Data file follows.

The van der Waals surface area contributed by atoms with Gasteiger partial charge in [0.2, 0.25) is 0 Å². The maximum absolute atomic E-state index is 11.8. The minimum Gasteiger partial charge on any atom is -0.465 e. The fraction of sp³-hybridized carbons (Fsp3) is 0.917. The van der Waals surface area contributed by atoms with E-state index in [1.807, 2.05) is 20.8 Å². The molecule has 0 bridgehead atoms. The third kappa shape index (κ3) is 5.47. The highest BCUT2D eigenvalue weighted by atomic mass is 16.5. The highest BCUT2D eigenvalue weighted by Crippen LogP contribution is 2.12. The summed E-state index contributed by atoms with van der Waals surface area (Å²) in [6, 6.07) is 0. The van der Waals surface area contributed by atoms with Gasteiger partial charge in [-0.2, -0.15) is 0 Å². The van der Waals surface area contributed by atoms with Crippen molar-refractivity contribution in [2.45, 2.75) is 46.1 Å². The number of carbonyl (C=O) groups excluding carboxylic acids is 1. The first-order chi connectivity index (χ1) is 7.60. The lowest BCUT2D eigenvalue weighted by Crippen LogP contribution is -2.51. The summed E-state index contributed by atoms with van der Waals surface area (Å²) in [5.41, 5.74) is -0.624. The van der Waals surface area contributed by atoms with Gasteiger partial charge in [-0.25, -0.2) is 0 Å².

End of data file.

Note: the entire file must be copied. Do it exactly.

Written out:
The van der Waals surface area contributed by atoms with Gasteiger partial charge in [0.2, 0.25) is 0 Å². The maximum absolute atomic E-state index is 11.8. The minimum Gasteiger partial charge on any atom is -0.465 e. The fraction of sp³-hybridized carbons (Fsp3) is 0.917. The van der Waals surface area contributed by atoms with E-state index in [1.807, 2.05) is 20.8 Å². The molecule has 0 bridgehead atoms. The third kappa shape index (κ3) is 5.47. The highest BCUT2D eigenvalue weighted by atomic mass is 16.5. The highest BCUT2D eigenvalue weighted by Crippen LogP contribution is 2.12. The summed E-state index contributed by atoms with van der Waals surface area (Å²) in [6, 6.07) is 0. The van der Waals surface area contributed by atoms with Gasteiger partial charge in [-0.2, -0.15) is 0 Å². The van der Waals surface area contributed by atoms with Crippen molar-refractivity contribution in [2.45, 2.75) is 46.1 Å². The number of carbonyl (C=O) groups excluding carboxylic acids is 1. The first-order chi connectivity index (χ1) is 7.60. The lowest BCUT2D eigenvalue weighted by Crippen LogP contribution is -2.51. The summed E-state index contributed by atoms with van der Waals surface area (Å²) in [5.41, 5.74) is -0.624. The van der Waals surface area contributed by atoms with Gasteiger partial charge in [-0.25, -0.2) is 0 Å².